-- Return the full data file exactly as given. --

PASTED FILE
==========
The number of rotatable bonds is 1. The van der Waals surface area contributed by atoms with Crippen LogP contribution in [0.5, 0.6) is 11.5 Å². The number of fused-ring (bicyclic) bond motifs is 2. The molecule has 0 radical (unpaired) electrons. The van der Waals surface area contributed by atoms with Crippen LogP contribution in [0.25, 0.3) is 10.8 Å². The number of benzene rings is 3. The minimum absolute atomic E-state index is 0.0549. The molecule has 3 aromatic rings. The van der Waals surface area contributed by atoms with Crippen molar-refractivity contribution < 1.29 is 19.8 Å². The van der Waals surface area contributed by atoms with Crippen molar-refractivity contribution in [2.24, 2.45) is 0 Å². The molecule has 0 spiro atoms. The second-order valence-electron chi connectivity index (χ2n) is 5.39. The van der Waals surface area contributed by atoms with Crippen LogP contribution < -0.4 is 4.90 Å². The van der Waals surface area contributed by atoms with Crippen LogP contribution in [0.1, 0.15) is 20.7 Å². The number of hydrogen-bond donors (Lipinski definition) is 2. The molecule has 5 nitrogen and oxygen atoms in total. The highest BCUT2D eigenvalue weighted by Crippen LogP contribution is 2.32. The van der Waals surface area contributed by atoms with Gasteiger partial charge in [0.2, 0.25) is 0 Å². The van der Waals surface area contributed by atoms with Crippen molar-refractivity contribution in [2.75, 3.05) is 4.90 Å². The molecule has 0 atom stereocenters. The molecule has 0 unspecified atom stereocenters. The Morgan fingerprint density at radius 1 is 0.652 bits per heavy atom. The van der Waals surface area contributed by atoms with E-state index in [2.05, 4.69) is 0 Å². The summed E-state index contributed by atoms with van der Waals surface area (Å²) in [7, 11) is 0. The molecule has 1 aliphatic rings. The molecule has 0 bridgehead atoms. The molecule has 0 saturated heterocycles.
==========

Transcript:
The number of rotatable bonds is 1. The van der Waals surface area contributed by atoms with Crippen LogP contribution in [0.5, 0.6) is 11.5 Å². The number of fused-ring (bicyclic) bond motifs is 2. The molecule has 0 radical (unpaired) electrons. The van der Waals surface area contributed by atoms with Crippen LogP contribution in [0.25, 0.3) is 10.8 Å². The number of benzene rings is 3. The minimum absolute atomic E-state index is 0.0549. The molecule has 3 aromatic rings. The van der Waals surface area contributed by atoms with Crippen molar-refractivity contribution < 1.29 is 19.8 Å². The van der Waals surface area contributed by atoms with Crippen molar-refractivity contribution in [2.24, 2.45) is 0 Å². The molecule has 0 spiro atoms. The second-order valence-electron chi connectivity index (χ2n) is 5.39. The van der Waals surface area contributed by atoms with Crippen LogP contribution < -0.4 is 4.90 Å². The van der Waals surface area contributed by atoms with Crippen LogP contribution in [0.1, 0.15) is 20.7 Å². The number of hydrogen-bond donors (Lipinski definition) is 2. The molecule has 5 nitrogen and oxygen atoms in total. The highest BCUT2D eigenvalue weighted by Crippen LogP contribution is 2.32. The van der Waals surface area contributed by atoms with Gasteiger partial charge in [0.2, 0.25) is 0 Å². The van der Waals surface area contributed by atoms with Crippen molar-refractivity contribution in [2.75, 3.05) is 4.90 Å². The molecule has 0 atom stereocenters. The molecule has 0 unspecified atom stereocenters. The Morgan fingerprint density at radius 1 is 0.652 bits per heavy atom. The van der Waals surface area contributed by atoms with E-state index in [2.05, 4.69) is 0 Å². The summed E-state index contributed by atoms with van der Waals surface area (Å²) in [7, 11) is 0. The molecule has 1 aliphatic rings. The molecule has 0 bridgehead atoms. The molecule has 0 saturated heterocycles.